I have a scrapbook of advertisements and instruction manuals. Some of the pages are pretty far gone. They have separated from the binding, and the advertisements are brittle. I think if anyone had realized back in the 1890’s that I would be using a scanner to preserve all this information, they wouldn’t have glued the advertisements to the paper. Oh well.

Here is one of the pages. I’m not sure who put the scrapbook together. The information goes back to the very beginning of the company in 1888, so Joseph definitely originated the material. However, all the notes are in Emory’s handwriting, so he played a part in organizing and recording things.

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A particularly interesting advertisement on one of the pages is, according to Emory, the first one ever published. The year was 1892. Emory writes the following – The power of advertising. First Adv February 1892 at $8.00 to Dec 1921 for $60.00.

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I am curious about this, though. The company would have been in business for four years by that time. So, does this mean that Joseph got all his business prior to this advertisement by word of mouth? If so, the entire business must have been local to the Clearfield, Pennsylvania, area for the first four years. Moreover, doesn’t 1892 seem to be a bit late for the first advertisement? Now, I don’t doubt Emory’s account, but I’ve added yet another fact-check item to my huge list of things to do. I’ll have to go through all the advertisements containing pictures and prices and see if I can find anything which might hint at an earlier advertisement.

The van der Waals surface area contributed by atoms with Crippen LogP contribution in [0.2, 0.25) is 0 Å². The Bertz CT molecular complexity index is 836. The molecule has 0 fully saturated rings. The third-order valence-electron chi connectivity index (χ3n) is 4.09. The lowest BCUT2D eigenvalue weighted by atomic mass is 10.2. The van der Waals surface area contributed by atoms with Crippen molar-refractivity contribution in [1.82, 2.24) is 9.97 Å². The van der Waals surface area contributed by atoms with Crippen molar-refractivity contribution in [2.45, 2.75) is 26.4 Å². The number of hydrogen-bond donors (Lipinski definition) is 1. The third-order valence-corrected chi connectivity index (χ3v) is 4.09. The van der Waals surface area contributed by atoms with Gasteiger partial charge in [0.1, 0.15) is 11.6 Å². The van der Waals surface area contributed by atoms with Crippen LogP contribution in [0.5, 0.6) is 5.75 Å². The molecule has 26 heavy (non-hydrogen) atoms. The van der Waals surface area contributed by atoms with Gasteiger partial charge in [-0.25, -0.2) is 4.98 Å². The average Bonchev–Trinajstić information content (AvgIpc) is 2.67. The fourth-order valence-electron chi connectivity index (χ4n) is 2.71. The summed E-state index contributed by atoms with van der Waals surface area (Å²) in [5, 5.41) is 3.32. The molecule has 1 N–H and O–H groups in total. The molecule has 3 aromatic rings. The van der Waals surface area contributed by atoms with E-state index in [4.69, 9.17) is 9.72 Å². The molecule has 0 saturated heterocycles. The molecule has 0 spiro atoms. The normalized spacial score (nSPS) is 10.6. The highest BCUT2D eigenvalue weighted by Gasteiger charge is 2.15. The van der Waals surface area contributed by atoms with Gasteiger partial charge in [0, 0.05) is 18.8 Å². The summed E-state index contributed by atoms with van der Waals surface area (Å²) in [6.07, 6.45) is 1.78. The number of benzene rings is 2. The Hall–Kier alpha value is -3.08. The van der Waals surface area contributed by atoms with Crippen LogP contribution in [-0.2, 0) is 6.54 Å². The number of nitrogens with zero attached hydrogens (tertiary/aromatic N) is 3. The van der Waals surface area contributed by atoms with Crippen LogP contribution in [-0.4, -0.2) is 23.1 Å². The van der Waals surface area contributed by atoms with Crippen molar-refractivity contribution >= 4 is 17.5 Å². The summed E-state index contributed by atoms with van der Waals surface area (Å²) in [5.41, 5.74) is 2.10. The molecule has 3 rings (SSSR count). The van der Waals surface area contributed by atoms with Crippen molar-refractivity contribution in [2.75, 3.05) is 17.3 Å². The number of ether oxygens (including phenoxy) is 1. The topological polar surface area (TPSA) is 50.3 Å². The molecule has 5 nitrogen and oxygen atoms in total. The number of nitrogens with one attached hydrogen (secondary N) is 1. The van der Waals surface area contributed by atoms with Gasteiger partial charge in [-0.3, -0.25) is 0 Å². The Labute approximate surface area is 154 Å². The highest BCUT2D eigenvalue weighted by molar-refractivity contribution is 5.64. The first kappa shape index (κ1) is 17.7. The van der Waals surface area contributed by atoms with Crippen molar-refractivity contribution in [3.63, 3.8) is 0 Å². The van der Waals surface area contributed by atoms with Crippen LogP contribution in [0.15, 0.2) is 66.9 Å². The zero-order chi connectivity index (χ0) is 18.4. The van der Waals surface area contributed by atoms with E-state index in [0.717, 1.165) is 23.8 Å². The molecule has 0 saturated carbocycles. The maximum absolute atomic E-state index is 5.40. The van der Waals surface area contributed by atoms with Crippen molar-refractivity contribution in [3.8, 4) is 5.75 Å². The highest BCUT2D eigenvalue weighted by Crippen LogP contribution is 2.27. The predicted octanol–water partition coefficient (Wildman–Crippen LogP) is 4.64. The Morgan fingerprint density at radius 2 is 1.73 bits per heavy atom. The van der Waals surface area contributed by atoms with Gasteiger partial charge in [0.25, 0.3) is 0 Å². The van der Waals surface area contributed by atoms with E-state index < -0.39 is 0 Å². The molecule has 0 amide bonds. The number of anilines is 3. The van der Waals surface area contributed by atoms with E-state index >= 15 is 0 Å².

I do know for a fact that the price of the Gearhart Knitting Machine started at $8.00, so this is certainly the first, or one of the first advertisements. And the name of the machine, The High Speed Family Knitter is correct for 1892. The only name earlier than this was The People’s Knitting Machine, and I have not found any advertisements for this yet.

If you zoom in to the advertisement, it reads as follows:

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Hmmm. So, what is “Allen’s Lists”?

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